Place François Mitterrand, 73000, Chambéry
All year round, daily.
Former 19th-century Napoleonic barracks transformed into a business and cultural centre.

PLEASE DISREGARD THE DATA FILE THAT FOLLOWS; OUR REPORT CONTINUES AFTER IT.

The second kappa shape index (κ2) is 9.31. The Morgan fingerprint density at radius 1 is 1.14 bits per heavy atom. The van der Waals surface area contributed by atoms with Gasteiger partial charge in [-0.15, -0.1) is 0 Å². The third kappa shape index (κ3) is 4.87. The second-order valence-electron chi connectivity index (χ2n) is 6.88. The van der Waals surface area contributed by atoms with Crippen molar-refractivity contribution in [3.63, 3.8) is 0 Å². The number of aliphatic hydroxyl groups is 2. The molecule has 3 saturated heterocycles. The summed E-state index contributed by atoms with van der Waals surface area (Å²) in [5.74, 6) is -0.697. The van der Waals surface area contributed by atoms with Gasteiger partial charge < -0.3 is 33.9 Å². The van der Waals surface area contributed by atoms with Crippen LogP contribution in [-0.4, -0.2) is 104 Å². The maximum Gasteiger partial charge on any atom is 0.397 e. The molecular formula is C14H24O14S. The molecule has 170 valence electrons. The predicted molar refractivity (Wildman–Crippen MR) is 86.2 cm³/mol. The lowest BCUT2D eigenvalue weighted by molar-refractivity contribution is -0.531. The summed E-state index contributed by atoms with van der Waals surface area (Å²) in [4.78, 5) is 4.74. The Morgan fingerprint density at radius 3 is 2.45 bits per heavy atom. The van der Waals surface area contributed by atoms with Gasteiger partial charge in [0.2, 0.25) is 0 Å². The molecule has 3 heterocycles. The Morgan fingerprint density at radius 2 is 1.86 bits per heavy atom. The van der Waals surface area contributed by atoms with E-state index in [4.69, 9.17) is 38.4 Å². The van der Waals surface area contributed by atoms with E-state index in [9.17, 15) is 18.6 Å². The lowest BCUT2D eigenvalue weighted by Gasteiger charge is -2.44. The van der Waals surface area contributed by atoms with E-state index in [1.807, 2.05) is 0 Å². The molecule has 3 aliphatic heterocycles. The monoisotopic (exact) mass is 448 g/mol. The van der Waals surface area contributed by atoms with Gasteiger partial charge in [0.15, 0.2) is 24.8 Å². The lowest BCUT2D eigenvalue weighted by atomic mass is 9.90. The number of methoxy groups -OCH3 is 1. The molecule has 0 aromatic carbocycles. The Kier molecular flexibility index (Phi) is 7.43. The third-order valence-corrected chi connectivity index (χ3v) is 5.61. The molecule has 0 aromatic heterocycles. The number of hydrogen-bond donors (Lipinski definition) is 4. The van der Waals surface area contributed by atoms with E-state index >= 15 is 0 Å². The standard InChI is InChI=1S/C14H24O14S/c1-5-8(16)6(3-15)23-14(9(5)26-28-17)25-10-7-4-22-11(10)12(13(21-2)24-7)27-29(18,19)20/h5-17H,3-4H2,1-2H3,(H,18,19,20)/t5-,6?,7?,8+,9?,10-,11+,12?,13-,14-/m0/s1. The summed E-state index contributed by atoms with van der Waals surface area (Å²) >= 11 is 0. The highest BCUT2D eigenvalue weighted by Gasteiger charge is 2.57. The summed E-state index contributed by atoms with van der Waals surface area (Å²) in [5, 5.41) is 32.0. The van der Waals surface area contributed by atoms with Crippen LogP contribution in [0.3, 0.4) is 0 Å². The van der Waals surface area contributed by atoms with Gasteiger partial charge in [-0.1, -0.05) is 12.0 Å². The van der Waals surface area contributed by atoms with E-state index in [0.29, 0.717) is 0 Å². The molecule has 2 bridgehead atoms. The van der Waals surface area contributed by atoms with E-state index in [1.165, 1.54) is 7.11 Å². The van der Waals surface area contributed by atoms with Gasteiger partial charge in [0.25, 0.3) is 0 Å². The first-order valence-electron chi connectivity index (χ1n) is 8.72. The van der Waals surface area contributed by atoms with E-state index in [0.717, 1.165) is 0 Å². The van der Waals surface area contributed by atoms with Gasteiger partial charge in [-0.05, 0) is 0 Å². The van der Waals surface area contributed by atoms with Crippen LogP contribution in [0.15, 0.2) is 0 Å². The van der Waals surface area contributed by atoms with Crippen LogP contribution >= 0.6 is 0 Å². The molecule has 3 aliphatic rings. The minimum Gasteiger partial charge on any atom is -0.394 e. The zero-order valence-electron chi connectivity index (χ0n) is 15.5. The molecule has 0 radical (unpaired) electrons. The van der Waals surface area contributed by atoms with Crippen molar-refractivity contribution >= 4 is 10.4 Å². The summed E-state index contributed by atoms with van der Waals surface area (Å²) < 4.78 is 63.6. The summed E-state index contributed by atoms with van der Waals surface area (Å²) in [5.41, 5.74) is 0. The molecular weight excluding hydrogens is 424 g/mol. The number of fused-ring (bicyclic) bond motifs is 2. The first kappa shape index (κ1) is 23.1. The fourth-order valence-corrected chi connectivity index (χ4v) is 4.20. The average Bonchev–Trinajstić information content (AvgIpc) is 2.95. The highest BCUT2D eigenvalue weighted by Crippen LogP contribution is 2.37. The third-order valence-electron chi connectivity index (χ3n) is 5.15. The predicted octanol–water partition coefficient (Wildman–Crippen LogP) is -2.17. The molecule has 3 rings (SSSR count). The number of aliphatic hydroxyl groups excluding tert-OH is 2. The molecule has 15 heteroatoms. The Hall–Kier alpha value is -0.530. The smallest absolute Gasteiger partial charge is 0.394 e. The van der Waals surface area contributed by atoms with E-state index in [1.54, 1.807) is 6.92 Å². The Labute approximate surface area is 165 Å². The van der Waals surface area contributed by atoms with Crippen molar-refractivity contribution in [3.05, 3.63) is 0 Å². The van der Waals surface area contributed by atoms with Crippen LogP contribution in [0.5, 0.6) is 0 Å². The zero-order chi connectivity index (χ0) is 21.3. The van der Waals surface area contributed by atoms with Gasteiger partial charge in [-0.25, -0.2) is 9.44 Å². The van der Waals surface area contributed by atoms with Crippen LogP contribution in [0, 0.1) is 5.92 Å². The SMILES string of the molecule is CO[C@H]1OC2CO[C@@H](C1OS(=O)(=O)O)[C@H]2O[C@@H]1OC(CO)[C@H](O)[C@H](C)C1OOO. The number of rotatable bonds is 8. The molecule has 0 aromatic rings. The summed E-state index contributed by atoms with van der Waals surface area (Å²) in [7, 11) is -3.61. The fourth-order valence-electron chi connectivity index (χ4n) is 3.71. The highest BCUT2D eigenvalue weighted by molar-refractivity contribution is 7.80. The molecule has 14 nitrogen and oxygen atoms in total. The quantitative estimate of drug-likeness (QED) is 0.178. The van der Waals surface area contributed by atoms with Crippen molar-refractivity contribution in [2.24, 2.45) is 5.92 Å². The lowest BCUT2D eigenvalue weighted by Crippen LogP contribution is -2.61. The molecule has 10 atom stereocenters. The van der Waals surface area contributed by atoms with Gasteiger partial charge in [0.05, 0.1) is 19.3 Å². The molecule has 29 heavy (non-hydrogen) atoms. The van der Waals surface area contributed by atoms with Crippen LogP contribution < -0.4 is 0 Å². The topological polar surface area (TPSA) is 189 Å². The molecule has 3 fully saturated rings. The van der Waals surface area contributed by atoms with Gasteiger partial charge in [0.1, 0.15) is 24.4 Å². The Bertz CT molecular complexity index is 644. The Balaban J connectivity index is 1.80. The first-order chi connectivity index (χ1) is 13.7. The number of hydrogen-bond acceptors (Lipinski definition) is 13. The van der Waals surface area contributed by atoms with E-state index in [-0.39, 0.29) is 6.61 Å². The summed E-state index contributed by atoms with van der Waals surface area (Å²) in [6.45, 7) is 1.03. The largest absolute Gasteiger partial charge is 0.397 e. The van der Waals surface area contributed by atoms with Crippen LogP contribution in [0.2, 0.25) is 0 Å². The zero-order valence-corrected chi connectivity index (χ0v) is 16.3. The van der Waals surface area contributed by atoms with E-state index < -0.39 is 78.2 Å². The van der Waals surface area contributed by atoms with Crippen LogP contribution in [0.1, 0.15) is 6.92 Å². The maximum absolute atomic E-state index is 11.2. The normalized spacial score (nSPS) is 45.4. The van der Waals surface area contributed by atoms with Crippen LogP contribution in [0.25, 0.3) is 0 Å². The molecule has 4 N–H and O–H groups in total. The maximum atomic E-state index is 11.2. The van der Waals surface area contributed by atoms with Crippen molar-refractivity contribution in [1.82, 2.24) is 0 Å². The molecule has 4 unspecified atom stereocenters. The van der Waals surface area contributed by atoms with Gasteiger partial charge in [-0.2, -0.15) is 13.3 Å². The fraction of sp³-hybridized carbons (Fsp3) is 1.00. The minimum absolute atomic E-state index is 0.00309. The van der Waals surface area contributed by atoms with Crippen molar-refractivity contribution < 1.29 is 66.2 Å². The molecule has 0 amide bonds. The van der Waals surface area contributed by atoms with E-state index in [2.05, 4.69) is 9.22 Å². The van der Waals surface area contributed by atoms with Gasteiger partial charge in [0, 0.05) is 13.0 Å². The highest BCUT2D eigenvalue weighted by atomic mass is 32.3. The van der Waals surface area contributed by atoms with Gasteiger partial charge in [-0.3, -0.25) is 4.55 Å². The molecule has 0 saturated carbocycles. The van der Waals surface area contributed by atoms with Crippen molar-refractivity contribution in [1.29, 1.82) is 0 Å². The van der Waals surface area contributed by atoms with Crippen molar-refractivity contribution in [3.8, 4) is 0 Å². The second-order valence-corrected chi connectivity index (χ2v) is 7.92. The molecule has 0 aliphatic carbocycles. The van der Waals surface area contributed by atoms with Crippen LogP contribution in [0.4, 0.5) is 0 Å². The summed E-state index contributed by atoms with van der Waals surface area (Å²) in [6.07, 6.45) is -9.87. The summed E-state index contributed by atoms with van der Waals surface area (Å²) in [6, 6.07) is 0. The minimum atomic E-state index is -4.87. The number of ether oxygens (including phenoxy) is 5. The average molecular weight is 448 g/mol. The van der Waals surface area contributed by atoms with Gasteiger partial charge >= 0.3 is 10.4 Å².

The former Curial barracks were saved from demolition, and transformed in 1986 into a range of modern cultural facilities, restaurants and night clubs. The size of these former barracks clearly demonstrates Chambéry's military function - it was built under Napoleon I in 1804, as it was the only crossing point for troops marching to or from Italy. In 1810, when the structural works were completed, the barracks had already cost over a million francs - five times more than the project to transform the château into administrative offices for the Mont Blanc region! Built over two floors, its high slate roof and attic rooms give the barracks a well-proportioned and balanced aspect. Each of the four main buildings measures 100m long, arranged around an arcade-lined central courtyard. The upper floors contain vast galleries, which can fit a large number of beds. Therefore, whilst the barracks were originally built to house 3000 men, you could easily fit twice that. At the end of the 19th century, the barracks were given the name 'Curial', after the original general of Saint-Pierre d'Albigny, a hero of the imperial wars. On the outside, the former barracks have preserved the clear western façade. Today, it is one of the few Napoleonic barracks left in France.